In the preparation of activated carbons from coal based humic acids (i.e. those from soils), it has been shown that a ratio of 2:1 of zinc chloride to humic acid is the most effective for producing activated carbons that are oxygen enriched(17), at a temperature of 500 °C, for use as electrodes. The zinc chloride treatment of the coal was found to be crucial to ensuring the porosity required. Uses of activated carbon compounds produced with zinc chloride indicate the removal of elemental mercury from flue gases, where the high surface area carbon removed 91.4% of mercury from the gas flow - with zinc chloride being responsible for ensuring effective adsorption(18).
After Coal Washing
As mentioned, coal washing uses vast quantities of water - and the process doesn’t ensure that no ‘good’ coal material isn’t leached into the wastewater. Coal washing wastewater, like many other industrial waste streams, may present an opportunity to increase overall plant efficiency through a treatment process. Most of the suspended or dissolved composition of the wastewater is fly ash. Coagulants based on fly ash and non-toxic salts of calcium(19) have been developed that are able to remove in excess of 99% of suspended solids and residual metal ions from coal washing wastewater. Recovered fly ash from coal can be used to improve anaerobic digester processes(20). Treatment of wastewater means it can be released into conventional sewers.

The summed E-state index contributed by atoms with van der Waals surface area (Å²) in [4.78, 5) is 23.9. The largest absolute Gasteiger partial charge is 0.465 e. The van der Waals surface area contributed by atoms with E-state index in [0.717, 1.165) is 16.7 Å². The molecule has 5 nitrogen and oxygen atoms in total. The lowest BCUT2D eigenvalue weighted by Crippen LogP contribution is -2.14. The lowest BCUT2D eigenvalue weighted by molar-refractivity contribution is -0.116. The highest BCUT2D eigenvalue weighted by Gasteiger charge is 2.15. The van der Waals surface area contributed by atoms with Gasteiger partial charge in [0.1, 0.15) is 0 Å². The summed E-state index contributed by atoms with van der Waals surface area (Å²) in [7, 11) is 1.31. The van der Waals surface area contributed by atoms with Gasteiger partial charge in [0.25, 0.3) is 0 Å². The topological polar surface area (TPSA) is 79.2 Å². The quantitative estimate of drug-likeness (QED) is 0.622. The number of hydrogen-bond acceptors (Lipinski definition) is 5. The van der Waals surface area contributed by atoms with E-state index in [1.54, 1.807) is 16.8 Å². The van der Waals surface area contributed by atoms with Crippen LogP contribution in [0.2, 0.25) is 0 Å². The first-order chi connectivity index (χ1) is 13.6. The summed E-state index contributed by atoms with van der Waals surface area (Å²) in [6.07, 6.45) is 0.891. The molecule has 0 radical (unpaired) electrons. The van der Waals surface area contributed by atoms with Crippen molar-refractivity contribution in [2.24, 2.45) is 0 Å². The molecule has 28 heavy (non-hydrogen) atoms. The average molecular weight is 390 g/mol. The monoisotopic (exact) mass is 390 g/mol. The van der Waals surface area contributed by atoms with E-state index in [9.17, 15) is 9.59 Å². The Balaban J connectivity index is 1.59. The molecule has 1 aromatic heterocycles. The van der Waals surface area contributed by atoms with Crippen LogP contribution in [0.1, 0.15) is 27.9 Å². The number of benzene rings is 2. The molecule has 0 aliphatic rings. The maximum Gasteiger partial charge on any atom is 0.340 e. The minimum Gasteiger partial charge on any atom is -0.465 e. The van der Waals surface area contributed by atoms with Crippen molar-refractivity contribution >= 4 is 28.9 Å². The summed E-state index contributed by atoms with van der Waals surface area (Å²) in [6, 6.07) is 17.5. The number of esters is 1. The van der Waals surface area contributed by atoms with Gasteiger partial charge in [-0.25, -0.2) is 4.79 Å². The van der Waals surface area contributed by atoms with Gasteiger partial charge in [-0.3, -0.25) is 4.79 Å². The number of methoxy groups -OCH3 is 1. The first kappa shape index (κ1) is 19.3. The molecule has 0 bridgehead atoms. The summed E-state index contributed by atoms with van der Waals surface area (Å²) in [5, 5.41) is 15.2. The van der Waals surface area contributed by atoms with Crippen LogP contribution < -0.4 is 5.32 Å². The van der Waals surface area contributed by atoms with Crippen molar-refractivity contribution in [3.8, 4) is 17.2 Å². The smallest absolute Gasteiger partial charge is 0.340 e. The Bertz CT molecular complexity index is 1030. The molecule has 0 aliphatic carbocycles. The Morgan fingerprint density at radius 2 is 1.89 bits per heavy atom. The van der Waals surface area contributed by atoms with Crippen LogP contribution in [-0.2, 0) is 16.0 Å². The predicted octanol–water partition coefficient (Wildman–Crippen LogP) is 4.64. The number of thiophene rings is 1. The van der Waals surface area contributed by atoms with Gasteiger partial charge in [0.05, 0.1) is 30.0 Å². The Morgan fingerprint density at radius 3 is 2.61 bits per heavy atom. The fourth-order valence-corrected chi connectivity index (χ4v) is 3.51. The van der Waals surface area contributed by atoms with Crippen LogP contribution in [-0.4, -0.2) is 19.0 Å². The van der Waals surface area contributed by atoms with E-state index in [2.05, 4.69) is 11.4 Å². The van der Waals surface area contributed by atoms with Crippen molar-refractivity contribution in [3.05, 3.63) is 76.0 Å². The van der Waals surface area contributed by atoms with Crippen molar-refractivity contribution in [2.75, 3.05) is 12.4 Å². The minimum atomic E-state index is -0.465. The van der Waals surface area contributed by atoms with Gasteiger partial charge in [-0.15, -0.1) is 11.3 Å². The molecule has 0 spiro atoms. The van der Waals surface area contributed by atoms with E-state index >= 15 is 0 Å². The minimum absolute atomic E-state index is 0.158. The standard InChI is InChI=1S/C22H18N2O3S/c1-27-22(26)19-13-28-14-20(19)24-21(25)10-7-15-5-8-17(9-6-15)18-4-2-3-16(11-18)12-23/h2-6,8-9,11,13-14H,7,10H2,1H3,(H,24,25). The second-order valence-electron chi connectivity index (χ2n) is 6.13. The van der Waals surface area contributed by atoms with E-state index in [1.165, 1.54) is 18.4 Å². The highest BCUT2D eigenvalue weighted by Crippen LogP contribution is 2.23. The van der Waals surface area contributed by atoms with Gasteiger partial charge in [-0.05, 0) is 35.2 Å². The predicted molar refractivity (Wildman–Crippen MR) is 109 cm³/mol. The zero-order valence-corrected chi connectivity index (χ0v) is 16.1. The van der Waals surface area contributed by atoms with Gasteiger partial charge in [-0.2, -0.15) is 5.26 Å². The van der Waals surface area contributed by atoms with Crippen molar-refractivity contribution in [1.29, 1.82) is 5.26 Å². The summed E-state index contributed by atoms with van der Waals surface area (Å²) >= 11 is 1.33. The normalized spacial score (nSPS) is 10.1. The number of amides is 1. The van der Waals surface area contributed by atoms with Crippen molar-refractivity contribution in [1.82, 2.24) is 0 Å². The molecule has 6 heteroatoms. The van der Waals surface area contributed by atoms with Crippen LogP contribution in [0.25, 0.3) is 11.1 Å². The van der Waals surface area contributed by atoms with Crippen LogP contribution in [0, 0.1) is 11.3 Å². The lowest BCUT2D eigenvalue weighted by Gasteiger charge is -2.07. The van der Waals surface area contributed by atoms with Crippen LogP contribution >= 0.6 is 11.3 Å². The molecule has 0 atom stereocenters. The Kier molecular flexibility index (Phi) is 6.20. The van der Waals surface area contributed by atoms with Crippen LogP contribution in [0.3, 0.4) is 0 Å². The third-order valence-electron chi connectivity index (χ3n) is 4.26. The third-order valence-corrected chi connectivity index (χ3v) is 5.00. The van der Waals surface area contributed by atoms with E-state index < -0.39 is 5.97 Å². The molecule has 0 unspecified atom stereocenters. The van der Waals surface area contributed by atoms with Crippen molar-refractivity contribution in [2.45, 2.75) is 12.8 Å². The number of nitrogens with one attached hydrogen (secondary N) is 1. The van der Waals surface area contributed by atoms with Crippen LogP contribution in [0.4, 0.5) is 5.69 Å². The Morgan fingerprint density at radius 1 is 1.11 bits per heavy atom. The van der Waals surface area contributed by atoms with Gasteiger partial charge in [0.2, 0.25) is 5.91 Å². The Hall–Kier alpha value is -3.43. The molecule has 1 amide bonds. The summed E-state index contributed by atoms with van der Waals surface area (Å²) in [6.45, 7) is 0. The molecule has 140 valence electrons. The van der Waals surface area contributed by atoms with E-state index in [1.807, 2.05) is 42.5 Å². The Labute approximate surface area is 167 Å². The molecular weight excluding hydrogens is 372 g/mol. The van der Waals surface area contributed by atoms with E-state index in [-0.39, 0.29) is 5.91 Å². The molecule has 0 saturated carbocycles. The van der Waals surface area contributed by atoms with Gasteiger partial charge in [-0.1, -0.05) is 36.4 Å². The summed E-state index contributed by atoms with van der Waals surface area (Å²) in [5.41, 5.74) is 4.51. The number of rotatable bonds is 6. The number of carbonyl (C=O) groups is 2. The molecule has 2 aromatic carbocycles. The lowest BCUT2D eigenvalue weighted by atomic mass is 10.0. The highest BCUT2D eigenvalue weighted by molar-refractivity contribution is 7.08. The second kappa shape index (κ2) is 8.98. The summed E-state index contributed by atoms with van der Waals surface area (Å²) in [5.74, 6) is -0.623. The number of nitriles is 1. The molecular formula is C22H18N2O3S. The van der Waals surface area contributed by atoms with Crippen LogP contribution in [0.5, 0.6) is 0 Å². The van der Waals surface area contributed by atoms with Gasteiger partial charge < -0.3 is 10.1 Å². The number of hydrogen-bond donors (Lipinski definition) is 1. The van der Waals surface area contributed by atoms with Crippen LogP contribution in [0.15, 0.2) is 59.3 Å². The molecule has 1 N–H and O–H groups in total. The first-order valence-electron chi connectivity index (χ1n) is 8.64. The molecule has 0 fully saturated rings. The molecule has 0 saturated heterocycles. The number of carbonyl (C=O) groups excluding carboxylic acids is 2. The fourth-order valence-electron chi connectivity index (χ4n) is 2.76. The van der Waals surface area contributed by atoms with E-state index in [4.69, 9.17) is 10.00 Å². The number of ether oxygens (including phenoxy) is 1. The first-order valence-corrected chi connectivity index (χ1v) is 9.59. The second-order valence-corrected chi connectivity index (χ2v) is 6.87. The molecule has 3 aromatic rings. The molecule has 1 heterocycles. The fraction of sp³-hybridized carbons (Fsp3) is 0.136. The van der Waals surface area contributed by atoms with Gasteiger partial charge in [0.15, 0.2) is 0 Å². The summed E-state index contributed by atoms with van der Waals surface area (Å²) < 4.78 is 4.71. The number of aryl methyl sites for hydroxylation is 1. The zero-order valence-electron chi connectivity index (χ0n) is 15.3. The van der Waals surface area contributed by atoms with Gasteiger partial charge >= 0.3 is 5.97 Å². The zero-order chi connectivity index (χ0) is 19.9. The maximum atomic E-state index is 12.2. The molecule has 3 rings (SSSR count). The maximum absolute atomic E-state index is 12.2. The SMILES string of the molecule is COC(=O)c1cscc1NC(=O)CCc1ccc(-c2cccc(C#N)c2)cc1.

- Coal washing is the overall process of treating coal to remove impurities and add value
- Sulfur, often as pyrite, is the most important contaminant to remove as burning it leads to severe air pollution
- Zinc chloride solutions are used for washability testing, to determine how best to separate coal materials from each other, and are replacing toxic and/or organic solvents
- Heavy media separation is the predominant method for separating coal contents, relying on density. Zinc chloride solution is used as a medium
- Zinc chloride and carbon are reactive under certain conditions and ZnCl2 is used extensively in the production of activated carbons, even from low quality coals such as lignite
1 A. Bahrami et al., Int. J. Coal Sci. Tech., 2018, 5, 374
2 K. P. Gavin, Int. J. Coal Prep. Utilisation, 2006, 4, 209
3 G. H. Luttrell et al., Optimum Cut Points for Heavy Medium Separations, in: R. Q. Honaker and W. R. Forrest, eds., Advances in Gravity Concentration, SME, Colorado, 2003
4 B. van Emden et al., ACARP Report, 1999, C7047
5 J. A. Luppens and A. P. Hoeft, J. Coal Quality, 1991, 10, 133
6 S. Pradhan and S. Mohanta, IOPSci Notes, 2020, 1, 24403
7 E. Karami et al., Separation Sci. Tech., 2020, 55, 386
8 Z. Aktaś et al., Fuel Process. Tech., 1998, 55, 235
9 K. Ceylan and M. Z. Küçük, Energ. Conserv. Management, 2004, 45, 1407
10 W. Xia et al., Powder Tech., 2015, 277, 206
11 B. Xing et al., Curr. Nanosci., 2015, 11, 439
12 G. Ghosh et al., Energy Fuels, 1988, 2, 224
13 A. Linares-Solano et al., Energy Fuels, 1996, 10, 1108
14 J. M. Palacios et al., Fuel, 1991, 70, 727
15 A. Ahmadpour and D. D. Do, Carbon, 1996, 34, 471
16 M. M. Dubinin et al., Carbon, 1989, 27, 457
17 H. Teng and T.-S. Yeh, Ind. Eng. Chem. Res., 1998, 37, 58
18 C.-G. Yuan et al., Fuel, 2019, 239 830
19 L. Yan et al., J. Hazardous Mater., 2012, 203, 221
20 C. Huiliñir et al., J. Environ. Chem. Eng., 2021, 9, 106422